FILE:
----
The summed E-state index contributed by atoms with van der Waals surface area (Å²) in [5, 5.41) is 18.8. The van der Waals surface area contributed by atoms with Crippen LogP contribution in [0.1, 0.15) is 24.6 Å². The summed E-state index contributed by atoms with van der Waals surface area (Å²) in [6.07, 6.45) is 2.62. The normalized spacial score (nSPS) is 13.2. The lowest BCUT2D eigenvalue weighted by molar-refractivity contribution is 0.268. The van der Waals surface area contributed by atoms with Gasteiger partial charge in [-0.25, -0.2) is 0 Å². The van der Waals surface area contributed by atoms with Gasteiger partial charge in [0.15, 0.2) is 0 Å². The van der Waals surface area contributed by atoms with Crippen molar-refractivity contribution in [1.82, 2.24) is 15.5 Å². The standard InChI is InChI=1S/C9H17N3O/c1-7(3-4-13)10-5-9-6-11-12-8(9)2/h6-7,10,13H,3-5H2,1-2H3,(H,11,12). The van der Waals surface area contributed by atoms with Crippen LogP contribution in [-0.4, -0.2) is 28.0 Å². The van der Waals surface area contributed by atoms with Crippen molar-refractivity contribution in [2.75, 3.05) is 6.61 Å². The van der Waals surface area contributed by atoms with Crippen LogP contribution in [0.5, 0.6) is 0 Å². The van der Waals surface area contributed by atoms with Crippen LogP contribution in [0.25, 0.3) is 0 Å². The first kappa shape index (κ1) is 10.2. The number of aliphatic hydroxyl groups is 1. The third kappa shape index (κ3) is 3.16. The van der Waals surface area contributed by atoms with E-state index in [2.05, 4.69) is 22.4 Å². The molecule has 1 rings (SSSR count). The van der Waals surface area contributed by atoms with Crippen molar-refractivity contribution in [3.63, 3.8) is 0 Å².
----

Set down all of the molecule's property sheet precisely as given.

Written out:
The summed E-state index contributed by atoms with van der Waals surface area (Å²) in [5, 5.41) is 18.8. The van der Waals surface area contributed by atoms with Crippen LogP contribution in [0.1, 0.15) is 24.6 Å². The summed E-state index contributed by atoms with van der Waals surface area (Å²) in [6.07, 6.45) is 2.62. The normalized spacial score (nSPS) is 13.2. The lowest BCUT2D eigenvalue weighted by molar-refractivity contribution is 0.268. The van der Waals surface area contributed by atoms with Gasteiger partial charge in [-0.25, -0.2) is 0 Å². The van der Waals surface area contributed by atoms with Gasteiger partial charge in [0.15, 0.2) is 0 Å². The van der Waals surface area contributed by atoms with Crippen molar-refractivity contribution in [1.82, 2.24) is 15.5 Å². The standard InChI is InChI=1S/C9H17N3O/c1-7(3-4-13)10-5-9-6-11-12-8(9)2/h6-7,10,13H,3-5H2,1-2H3,(H,11,12). The van der Waals surface area contributed by atoms with Crippen LogP contribution in [-0.4, -0.2) is 28.0 Å². The van der Waals surface area contributed by atoms with Crippen molar-refractivity contribution in [2.75, 3.05) is 6.61 Å². The van der Waals surface area contributed by atoms with Crippen LogP contribution in [0.5, 0.6) is 0 Å². The van der Waals surface area contributed by atoms with Crippen LogP contribution in [0.25, 0.3) is 0 Å². The first kappa shape index (κ1) is 10.2. The number of aliphatic hydroxyl groups is 1. The third kappa shape index (κ3) is 3.16. The van der Waals surface area contributed by atoms with E-state index in [2.05, 4.69) is 22.4 Å². The molecule has 1 rings (SSSR count). The van der Waals surface area contributed by atoms with Crippen molar-refractivity contribution in [3.63, 3.8) is 0 Å².